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Business-oriented gamification may be key to employee recruitment and retention

September 03, 2013

For many businesses, gamification serves as a way to quickly onboard workers into the organization, maintain company morale and encourage certain types of behavior among clients and employees. By offering incentives or recognition to employees, organizations can increase their workers' productivity by turning their work into a more enjoyable, but purpose-driven endeavor. Sources such as Business 2 Community have recently suggested that gamification can be an attractive incentive for millennials, and that it encourages communication and company loyalty. 

With companies' pressing need for IT support professionals, gamification's ability to attract and retain employees may be key to an organization's success. A lack of trained IT professionals has been widely reported by a number of sources, and every edge that businesses can gain to stand out from their competitors could assist them in attracting the top talent. With millennials poised to dominate the workplace environment in a few short years, recruitment and training tactics suited to their desires will also enable enterprises to make the most of a limited IT staffing pool. 

A number of enterprises have also wised up to the need for gamification in the workplace, and Business Insider recently predicted that the global market for it will expand to a $400 to $500 million industry by the end of 2013. While the source noted one of the most popular gamified apps, Foursquare, is reducing its gamification elements, it still believes that the trend will continue despite the expectation of some that Foursquare's changes herald the end of gamification. 

Gamification should serve a purpose
Business Insider explained that Foursquare's shift represents apps moving away from superficial gamification that is primarily fueled by gimmicks. Rather, decision-makers including gamification elements in their organizations must integrate user value to the software. This means that the app should foster certain types of behavior and enhance loyalty, and the news provider noted that some of the most successful gamified apps that do this are Zamzee, Nike+ and SessionM. While these apps are geared towards consumers, they can serve as a source of inspiration for how to include the technology in company settings. 

Business Insider's thoughts on gamification were supported by a recent Investor's Business Daily article that suggested that these efforts should align with business goals. This will differ from one industry to the next, so organizations should factor in their needs to the design and implementation process. If these tools fail to enhance recruiting efforts for IT jobs, assist with training or otherwise engage workers, then they may need to be revised or eliminated. Although Gartner predicted that 70 percent of Forbes Global 2000 companies will include gamification in their workplace by 2014, it also expects 80 percent of these endeavors to fail due to poor design.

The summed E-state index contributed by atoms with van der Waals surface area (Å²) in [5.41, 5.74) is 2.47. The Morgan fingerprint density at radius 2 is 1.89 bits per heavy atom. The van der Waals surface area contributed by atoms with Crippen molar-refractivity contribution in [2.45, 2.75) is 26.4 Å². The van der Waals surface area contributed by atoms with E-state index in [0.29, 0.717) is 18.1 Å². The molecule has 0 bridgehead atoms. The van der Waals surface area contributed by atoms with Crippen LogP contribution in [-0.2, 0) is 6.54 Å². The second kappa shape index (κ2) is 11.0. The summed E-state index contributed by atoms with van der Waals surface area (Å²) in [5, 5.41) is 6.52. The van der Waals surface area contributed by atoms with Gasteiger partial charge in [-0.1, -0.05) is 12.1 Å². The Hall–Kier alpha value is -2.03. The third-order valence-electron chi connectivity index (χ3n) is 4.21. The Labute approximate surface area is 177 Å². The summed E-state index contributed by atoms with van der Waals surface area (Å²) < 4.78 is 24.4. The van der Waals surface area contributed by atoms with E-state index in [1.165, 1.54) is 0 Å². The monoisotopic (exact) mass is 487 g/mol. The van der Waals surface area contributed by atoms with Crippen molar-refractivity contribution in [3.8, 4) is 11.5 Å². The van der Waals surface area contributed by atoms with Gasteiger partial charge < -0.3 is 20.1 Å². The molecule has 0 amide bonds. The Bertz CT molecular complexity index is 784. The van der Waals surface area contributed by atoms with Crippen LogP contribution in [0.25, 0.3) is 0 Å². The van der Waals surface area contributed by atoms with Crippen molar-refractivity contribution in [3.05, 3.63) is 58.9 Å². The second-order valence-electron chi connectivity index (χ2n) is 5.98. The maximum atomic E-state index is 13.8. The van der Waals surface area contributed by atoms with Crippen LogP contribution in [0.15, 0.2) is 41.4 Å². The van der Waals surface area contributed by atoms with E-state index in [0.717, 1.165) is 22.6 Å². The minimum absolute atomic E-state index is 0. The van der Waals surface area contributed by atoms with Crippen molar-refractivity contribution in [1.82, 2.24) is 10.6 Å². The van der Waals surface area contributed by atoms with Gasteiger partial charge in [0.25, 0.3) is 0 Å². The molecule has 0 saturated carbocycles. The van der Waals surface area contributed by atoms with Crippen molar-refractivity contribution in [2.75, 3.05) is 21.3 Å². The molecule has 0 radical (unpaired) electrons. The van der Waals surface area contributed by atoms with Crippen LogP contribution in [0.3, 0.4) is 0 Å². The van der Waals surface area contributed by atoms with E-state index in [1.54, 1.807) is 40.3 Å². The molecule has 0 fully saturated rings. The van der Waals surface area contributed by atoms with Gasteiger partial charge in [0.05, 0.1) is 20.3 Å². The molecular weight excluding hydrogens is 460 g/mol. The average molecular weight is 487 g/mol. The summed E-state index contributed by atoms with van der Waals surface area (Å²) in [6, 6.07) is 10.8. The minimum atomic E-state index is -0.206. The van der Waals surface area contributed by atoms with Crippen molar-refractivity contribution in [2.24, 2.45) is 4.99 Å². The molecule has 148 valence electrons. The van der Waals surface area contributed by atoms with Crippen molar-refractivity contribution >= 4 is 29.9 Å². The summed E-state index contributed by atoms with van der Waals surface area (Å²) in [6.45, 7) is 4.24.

Employees want more than physical rewards
Notably, gamification efforts should not necessarily focus on monetary incentives. So long as employees feel fairly compensated, prizes and money are often not great motivators. Investor's Business Daily mentioned that this can lead to cheating and other problems. Instead of offering material goods, the news source suggested that gamified apps should include recognition. This can be in the form of badges or less tangible rewards that let workers reveal their value and noticeably show off their workplace efforts. 

"It's really tapping into what truly motivates us as humans," said Kris Duggan, co-founder of Badgeville, according to Investor's Business Daily. "How do we let this person know they're successful? How do we show their performance relative to their peers? How do we give them feedback on their progress?"

Business gamification rewards should appeal to the psychological needs of employees, which can increase their job satisfaction and productivity alike. The news provider highlighted that pride can be an important motivator to workers. However, it also warned that meaningless achievements can be off-putting, counterproductive or otherwise unlikely to serve a purpose. 

Although these projects will need to be customized from one company to another, they can learn from the past successes of similar organizations. Decision-makers unfamiliar with gamification can also enlist the aid of an IT consulting firm that has more experience with the process and how to implement it. This can assist businesses in avoiding the failure rate some experts anticipate for gamified apps. The issue is not that gamification doesn't work, but rather that it is not always designed in the most effective way possible. Although gamification is intended to be fun, organizations should take its creation seriously to ensure it fits within their company culture. They should also decide what they want from it, whether it be providing IT training to the staffing, maintaining company loyalty, acquiring new employees or another goal, as these may not all coincide or work well within the same gamified app.  

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